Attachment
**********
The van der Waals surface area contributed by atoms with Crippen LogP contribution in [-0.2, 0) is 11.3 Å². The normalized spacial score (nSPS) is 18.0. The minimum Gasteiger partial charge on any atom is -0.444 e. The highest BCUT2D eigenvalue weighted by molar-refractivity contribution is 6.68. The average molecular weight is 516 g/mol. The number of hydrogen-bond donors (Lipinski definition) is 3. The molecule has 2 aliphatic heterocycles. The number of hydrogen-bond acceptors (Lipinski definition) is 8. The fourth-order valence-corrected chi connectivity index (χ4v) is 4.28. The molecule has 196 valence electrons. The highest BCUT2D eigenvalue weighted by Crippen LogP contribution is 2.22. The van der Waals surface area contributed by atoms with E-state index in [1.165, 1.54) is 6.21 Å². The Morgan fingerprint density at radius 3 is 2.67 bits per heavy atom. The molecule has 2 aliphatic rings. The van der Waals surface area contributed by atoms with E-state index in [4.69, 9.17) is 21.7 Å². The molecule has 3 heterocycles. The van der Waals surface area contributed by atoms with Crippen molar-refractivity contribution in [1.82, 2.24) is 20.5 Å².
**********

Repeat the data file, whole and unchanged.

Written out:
The van der Waals surface area contributed by atoms with Crippen LogP contribution in [-0.2, 0) is 11.3 Å². The normalized spacial score (nSPS) is 18.0. The minimum Gasteiger partial charge on any atom is -0.444 e. The highest BCUT2D eigenvalue weighted by molar-refractivity contribution is 6.68. The average molecular weight is 516 g/mol. The number of hydrogen-bond donors (Lipinski definition) is 3. The molecule has 2 aliphatic heterocycles. The number of hydrogen-bond acceptors (Lipinski definition) is 8. The fourth-order valence-corrected chi connectivity index (χ4v) is 4.28. The molecule has 196 valence electrons. The highest BCUT2D eigenvalue weighted by Crippen LogP contribution is 2.22. The van der Waals surface area contributed by atoms with E-state index in [1.165, 1.54) is 6.21 Å². The Morgan fingerprint density at radius 3 is 2.67 bits per heavy atom. The molecule has 2 aliphatic rings. The van der Waals surface area contributed by atoms with E-state index in [4.69, 9.17) is 21.7 Å². The molecule has 3 heterocycles. The van der Waals surface area contributed by atoms with Crippen molar-refractivity contribution in [1.82, 2.24) is 20.5 Å².